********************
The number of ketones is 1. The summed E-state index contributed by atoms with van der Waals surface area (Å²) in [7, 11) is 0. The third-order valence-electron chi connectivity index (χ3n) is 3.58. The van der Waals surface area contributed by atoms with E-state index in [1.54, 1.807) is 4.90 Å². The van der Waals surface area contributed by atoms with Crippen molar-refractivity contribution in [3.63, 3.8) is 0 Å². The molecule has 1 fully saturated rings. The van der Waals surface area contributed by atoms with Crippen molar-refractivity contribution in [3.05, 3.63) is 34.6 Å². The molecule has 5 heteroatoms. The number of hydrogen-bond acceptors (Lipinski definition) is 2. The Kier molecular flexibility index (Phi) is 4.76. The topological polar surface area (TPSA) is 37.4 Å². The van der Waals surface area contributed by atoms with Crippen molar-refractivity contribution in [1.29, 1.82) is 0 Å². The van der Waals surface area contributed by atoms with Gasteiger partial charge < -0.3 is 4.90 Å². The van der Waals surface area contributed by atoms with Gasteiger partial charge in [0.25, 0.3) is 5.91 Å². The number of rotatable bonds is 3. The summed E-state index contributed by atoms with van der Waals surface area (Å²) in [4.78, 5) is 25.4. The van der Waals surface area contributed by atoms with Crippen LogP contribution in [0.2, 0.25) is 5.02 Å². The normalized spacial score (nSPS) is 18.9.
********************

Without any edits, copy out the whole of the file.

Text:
The number of ketones is 1. The summed E-state index contributed by atoms with van der Waals surface area (Å²) in [7, 11) is 0. The third-order valence-electron chi connectivity index (χ3n) is 3.58. The van der Waals surface area contributed by atoms with E-state index in [1.54, 1.807) is 4.90 Å². The van der Waals surface area contributed by atoms with Crippen molar-refractivity contribution in [3.63, 3.8) is 0 Å². The molecule has 1 fully saturated rings. The van der Waals surface area contributed by atoms with Crippen molar-refractivity contribution in [3.05, 3.63) is 34.6 Å². The molecule has 5 heteroatoms. The number of hydrogen-bond acceptors (Lipinski definition) is 2. The Kier molecular flexibility index (Phi) is 4.76. The topological polar surface area (TPSA) is 37.4 Å². The van der Waals surface area contributed by atoms with Crippen molar-refractivity contribution in [1.29, 1.82) is 0 Å². The van der Waals surface area contributed by atoms with Gasteiger partial charge < -0.3 is 4.90 Å². The van der Waals surface area contributed by atoms with Gasteiger partial charge in [0.25, 0.3) is 5.91 Å². The number of rotatable bonds is 3. The summed E-state index contributed by atoms with van der Waals surface area (Å²) in [4.78, 5) is 25.4. The van der Waals surface area contributed by atoms with Crippen LogP contribution in [0.2, 0.25) is 5.02 Å². The normalized spacial score (nSPS) is 18.9.